area: Visual Art
nationalityItaly, Great Britain
recommending institutionfrei_raum Q21 exhibition space
time periodJuly 2016 - July 2016
Elena Cologni has a PhD in Fine Art (with psychology and philosophy) from University of the Arts, London Central Saint Martins College, 2004 (CSM). Her academic positions as artist include a Post-Doctorate Fellowship at CSM (Arts and Humanities Research Council UK 2004/06), a Research Fellowship at York Saint John’s University (Arts Council of England, 2007/09). Process is central to her 'research as art practice' approach, and she often collaborates with academics and professionals from other disciplines with open formats as part of her process. Her work include dialogic undertakings resulting in drawings, sculptures, video and text. She has performed and exhibited in the US, Europe and the UK, including: Venice Biennale (Venice), Museum of Modern Art (Bologna), Museo Tosio Martinenego (Brescia), Galleria d'Arte Moderna e Contemporanea (Bergamo), Italy; Karsy Sanat (Istanbul) Turkey; Tournai Cathedral, Tournai (Belgium), National Portrait Gallery (London), Tate Modern (London), CCA Glasgow, Whitechapel Gallery (London), MK Gallery (Milton Keynes), UK, and has had residences at Centre for Contemporary Art Glasgow, Yorkshire Sculpture Park, and Wysing Arts Centre. She is the founder and director of Rockfluid, umbrella interdisciplinary project outcome of a residency at the University of Cambridge, Faculty of Experimental Psychology, awarded with two Grant of the Arts, Arts Council of England, and Escalator Visual Art Retreat at Wysing Arts Centre, Escalator live art, Colchester Arts Centre. This includes many international site specific interventions, investigation the relationship memory, perception and place.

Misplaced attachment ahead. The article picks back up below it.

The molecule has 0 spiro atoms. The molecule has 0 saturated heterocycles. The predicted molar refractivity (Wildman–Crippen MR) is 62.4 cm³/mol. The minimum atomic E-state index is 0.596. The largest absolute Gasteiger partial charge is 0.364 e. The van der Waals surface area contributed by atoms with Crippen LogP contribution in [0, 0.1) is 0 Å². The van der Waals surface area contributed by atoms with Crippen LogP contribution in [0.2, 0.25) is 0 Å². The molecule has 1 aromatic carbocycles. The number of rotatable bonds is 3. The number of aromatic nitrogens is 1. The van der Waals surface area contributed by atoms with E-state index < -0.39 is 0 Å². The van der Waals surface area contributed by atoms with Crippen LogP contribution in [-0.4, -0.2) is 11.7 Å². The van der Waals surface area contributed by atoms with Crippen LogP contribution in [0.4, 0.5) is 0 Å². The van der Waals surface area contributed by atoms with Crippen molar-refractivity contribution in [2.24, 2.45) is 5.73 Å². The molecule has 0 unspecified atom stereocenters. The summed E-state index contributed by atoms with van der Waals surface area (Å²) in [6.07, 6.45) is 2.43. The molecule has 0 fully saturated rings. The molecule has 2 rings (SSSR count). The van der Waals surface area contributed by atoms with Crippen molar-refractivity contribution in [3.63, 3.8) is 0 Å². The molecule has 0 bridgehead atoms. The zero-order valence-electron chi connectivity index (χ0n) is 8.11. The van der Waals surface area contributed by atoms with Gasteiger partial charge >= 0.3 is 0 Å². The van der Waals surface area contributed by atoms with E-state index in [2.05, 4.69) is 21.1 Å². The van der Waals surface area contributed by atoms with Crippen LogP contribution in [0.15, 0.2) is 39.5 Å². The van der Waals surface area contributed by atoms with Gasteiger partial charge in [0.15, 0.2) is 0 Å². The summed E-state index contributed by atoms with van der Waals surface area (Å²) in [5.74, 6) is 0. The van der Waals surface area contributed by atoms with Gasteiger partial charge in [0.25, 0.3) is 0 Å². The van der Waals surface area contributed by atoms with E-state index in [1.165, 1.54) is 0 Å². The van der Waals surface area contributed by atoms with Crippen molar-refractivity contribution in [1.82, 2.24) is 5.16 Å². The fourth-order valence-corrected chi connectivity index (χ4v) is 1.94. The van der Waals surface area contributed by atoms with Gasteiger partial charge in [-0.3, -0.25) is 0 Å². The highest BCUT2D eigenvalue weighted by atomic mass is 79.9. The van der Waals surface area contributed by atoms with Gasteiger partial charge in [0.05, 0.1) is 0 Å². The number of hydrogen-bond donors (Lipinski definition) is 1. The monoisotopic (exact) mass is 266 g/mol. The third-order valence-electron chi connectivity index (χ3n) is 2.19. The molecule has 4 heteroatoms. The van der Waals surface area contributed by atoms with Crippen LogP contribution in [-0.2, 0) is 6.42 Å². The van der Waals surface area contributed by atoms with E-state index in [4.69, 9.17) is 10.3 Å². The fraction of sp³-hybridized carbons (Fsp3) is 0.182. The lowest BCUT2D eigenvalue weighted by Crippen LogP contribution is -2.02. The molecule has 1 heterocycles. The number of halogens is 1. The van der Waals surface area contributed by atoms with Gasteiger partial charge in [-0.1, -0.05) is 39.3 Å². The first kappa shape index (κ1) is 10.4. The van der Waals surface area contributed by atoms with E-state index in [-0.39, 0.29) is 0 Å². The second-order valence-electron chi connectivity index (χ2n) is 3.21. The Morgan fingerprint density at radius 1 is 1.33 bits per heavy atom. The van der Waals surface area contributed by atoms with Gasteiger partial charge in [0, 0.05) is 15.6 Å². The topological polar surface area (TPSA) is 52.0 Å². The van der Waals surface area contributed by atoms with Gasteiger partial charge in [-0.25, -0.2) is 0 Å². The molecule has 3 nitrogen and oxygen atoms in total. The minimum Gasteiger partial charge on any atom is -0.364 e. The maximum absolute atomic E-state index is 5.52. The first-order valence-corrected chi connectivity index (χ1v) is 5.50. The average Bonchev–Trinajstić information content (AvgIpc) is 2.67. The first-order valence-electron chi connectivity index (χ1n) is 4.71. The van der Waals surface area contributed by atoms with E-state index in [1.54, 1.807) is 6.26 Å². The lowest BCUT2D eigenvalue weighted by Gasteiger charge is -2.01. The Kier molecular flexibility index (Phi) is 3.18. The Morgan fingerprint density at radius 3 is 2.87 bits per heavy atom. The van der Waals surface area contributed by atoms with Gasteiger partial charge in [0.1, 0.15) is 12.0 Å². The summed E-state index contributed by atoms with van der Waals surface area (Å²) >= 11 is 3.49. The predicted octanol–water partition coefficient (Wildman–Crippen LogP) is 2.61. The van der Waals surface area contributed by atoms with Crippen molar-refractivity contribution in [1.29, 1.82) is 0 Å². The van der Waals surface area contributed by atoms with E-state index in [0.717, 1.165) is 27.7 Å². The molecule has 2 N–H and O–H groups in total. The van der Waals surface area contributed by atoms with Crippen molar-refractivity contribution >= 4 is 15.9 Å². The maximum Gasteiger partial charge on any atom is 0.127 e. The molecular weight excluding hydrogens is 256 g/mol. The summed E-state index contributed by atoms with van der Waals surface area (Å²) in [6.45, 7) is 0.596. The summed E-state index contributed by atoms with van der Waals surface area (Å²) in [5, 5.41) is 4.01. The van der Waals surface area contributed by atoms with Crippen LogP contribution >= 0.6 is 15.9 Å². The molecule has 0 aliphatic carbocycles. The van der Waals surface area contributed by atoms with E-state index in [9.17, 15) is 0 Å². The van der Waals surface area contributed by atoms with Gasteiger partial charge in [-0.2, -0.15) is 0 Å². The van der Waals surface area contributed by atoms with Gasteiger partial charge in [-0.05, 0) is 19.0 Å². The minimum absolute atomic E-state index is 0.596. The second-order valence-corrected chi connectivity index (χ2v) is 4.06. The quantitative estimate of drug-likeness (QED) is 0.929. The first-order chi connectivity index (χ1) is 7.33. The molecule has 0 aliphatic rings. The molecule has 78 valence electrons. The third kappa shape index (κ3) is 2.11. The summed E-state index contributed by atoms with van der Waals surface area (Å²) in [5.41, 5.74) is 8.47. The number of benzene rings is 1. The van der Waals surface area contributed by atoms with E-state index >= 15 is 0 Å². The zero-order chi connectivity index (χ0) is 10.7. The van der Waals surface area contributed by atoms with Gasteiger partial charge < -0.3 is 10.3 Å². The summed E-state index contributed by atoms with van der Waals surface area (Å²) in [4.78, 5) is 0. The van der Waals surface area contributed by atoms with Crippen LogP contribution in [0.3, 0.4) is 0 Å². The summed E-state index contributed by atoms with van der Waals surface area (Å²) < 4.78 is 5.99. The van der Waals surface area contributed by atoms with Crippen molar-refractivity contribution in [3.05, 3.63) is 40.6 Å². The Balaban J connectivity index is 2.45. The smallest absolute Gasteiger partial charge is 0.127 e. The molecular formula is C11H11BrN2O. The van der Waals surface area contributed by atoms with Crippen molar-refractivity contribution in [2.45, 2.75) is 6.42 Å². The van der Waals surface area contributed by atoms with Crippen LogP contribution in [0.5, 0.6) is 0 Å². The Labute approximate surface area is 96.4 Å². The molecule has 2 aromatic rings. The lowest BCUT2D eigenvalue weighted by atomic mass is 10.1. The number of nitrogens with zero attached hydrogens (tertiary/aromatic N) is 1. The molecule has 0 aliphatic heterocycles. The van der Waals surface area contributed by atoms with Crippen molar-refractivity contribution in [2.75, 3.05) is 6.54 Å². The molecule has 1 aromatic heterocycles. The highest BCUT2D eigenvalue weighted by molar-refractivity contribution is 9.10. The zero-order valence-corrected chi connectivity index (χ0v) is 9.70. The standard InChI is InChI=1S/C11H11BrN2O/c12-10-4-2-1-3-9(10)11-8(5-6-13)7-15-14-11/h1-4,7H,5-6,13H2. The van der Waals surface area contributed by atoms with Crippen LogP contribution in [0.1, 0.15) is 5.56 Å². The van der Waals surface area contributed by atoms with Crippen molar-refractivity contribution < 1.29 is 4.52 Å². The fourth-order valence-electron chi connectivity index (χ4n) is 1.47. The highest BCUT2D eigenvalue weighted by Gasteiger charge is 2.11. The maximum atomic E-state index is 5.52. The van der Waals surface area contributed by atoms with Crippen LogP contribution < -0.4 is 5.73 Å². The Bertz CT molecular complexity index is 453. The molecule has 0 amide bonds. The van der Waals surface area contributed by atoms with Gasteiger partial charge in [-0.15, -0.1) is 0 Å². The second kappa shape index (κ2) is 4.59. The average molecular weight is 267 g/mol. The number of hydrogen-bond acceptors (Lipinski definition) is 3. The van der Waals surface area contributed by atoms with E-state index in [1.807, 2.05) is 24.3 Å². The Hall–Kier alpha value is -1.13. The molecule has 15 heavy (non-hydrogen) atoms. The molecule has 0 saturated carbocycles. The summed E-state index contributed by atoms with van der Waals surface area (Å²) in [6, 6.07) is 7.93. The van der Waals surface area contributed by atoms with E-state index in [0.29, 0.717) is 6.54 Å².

My time in Vienna will be an opportunity to think and develop a body of work about issues of place attachment and belonging, and within the wider context of a critical echology of memory. My work has been addressing our continuous engagement with place, and how, in the live process of memorising (and recollect) our experience, we change our very perception of it. Our identity inevitably evoles withing this dynamics, and, most importantly, in relation to others.
Years ago, I chose to leave my country of origin, and I still now find myself in the position of renegotiating who I am in relation to it on a daily basis. As an artist recently developing almost exclusively site specific projects, in order to create the work I tend to experience a deep sense of attachment to the place, and then mourn a loss brought about by the following separation from it. This is a very current and widely shared social condition, and its effect on the individual and society as a whole is hard to predict, I can only start looking into it subjectively.